Middle-aged adults who regularly consume soft drinks have a 48% greater risk of having or developing metabolic syndrome than those who don't, according to data from the Framingham Heart Study. Soft drink consumption has been linked to obesity and other problems in children and adolescents, but the association in adults has been unclear.
Researchers analyzed data taken from two evaluations between 1998 and 2001. The data included 8,997 "person observations." All subjects were in their mid-50s and free from metabolic syndrome at baseline.
Besides having a higher risk of metabolic syndrome, those who drank at least one soft drink daily had significantly higher risks of developing obesity, high blood triglycerides or high fasting blood glucose, and low high-density lipoprotein cholesterol levels. Whether they drank diet or regular soft drinks didn't matter.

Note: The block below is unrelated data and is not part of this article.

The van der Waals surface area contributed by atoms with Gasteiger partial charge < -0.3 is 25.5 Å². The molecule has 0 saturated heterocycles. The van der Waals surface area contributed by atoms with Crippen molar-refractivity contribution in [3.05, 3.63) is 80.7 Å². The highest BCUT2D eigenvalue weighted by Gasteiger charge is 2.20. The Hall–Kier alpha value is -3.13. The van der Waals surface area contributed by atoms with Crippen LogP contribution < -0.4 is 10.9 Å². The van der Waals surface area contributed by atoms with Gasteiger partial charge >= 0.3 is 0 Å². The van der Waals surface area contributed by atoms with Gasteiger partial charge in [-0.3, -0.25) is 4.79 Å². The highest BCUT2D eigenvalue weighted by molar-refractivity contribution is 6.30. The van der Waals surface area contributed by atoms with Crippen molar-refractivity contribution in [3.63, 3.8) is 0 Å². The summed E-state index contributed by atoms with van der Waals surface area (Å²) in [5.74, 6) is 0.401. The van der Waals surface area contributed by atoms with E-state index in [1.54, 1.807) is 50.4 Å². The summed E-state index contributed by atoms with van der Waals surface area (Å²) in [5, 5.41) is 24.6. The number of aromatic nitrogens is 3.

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After controlling for saturated and trans fat consumption, dietary fiber intake, smoking, and physical activity, researchers found that soft drink consumption was still significantly linked to metabolic syndrome and other health problems.
Dhingra R, et al., Soft drink consumption and risk of developing cardiometabolic risk factors and the metabolic syndrome in middle-aged adults in the community, Circulation, published online before print July 23, 2007.